Sheriff Reboots Car Fine Collections After Costly Pandemic Pause
By placing boots on vehicles, the city is making money from tickets again — with drivers paying higher fees than ever.
The New York City Sheriff’s Office has booted thousands of cars in the last few months after repeated warnings to drivers about hundreds of millions of dollars in unpaid parking tickets.
The city’s Department of Finance began sending letters in March to drivers with pandemic-era parking and traffic-camera tickets, to let them know that enforcement would resume after being put on pause in spring of 2020.
The first warning brought in more than $50 million in unpaid tickets. A second warning sent in July brought in another $30 million, according to city officials. The tickets are for parking violations, speed camera and red-light camera violations, and other vehicle-related issues.
But with more than $310 million in unpaid tickets still owed the city, the boots — fluorescent metal tire clamps that immobilize the vehicle — appeared in force in August, when 9,695 vehicles were slapped with the driving impediments, according to the DOF data.
And last month, enforcers from the sheriff’s office put boots on 11,232 vehicles, data shows — nearly three times more than September 2021, when that number was just 3,345. Only one car was booted in September 2020, according to the data. In fact, that was the only car booted in the five boroughs between March 17, 2020 and Feb. 21, 2021.
Gimme the Boot Loot
Fiscally, the drastic boot-up seems successful. Enforcement over this past August and September delivered the most revenue from vehicle tickets to the city for any two-month period since 2014, according to Finance data — with more than $11.4 million in September and more than $11.7 million in August.
Meanwhile, recent reports have highlighted flouting of traffic laws, especially when speed cameras weren’t looking.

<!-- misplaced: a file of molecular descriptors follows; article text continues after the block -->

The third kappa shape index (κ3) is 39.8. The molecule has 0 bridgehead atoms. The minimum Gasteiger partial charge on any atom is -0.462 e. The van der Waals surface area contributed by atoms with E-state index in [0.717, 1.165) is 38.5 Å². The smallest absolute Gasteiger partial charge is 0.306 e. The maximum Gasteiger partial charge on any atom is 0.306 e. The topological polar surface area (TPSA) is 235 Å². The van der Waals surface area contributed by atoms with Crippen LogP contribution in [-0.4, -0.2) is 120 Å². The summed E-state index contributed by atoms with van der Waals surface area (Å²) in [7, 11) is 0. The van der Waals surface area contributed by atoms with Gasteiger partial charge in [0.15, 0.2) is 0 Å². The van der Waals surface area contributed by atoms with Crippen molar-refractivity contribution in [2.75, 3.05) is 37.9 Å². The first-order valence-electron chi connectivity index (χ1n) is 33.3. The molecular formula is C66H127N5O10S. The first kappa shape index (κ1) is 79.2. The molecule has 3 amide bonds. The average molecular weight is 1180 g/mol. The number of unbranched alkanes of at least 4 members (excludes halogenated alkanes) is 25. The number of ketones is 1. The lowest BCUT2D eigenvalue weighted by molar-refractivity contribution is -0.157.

The push to recoup money owed from tickets also comes as the city faces a budget crunch, although a City Hall spokesperson said the booting was unrelated.
Mayor Eric Adams last month asked all city agencies to present plans to reduce their budgets by 3% this year and more than 4% over the next two fiscal years, as the city continues to recover from the pandemic and faces the loss of federal money to help during the crisis.
“The increase in enforcement measures are a direct result of the backlog of outstanding tickets that were issued during the pandemic, when penalties and booting were suspended,” mayoral spokesperson Jonah Allon told THE CITY.
“The administration will continue to enforce the city’s traffic laws and hold accountable motorists violating the law,” Allon said.
He said the city “provides ample warning to motorists before booting their cars and offers several ways for motorists to resolve their debts.”
The boot punishment is reserved for those who owe more than $350 in parking and other vehicular violations, like speed and red-light camera tickets, according to the city.
Even after getting clamped, a car can still be towed to a pound if the tickets — and related boot fees — aren’t paid within two business days.
To get the approximately 16-pound boot off, a driver has to pay a $136 booting fee, $80 sheriff’s or marshal’s execution fee, a $25 daily fee and a poundage fee that is 5% of all of the penalties and fines.
Out, Damned Boot
At a finance department center on John Street, where drivers can pay tickets in person, most of the people seemed to be there for booted cars, according to visitors outside.
One woman there, Emily, who declined to give her last name, said she found her car with the dreaded boot near her Marble Hill apartment last week and had been trying for days to get it off.
“I’ve never seen so many boots in my area,” she told THE CITY. “Everybody’s here for the same reason.”
She said the unpaid tickets piled up after she was laid off from her job in event planning when COVID shut the city down.
She tried to make a payment plan but the city’s system was down Thursday, and she was told staffing issues have also caused delays.
She had taken the day off from work and was still awaiting help at 12:30 p.m. despite having a 9 a.m. appointment.
“It’s just a hot mess everywhere, but it’s really affecting me,” Emily said.
After paying off the unpaid tickets and related fees, drivers are given a code to get the boot off their cars – and then have to return the boot to one of the dozens of drop-off centers.
At one such center inside a parking garage at 55 Water St., employee Jessica Perez said more and more people were coming in over the last few weeks.
“There were days we didn’t get any and now we get five a day,” she told THE CITY.
By the time people drop off the devices, she said, although they may be relieved to be paid and done, they are still angry over the whole process.
“Nobody wants to get their vehicle booted, and drivers come and we explain that we don’t have anything to do with booting the cars,” she said. “We are only a drop-off location.”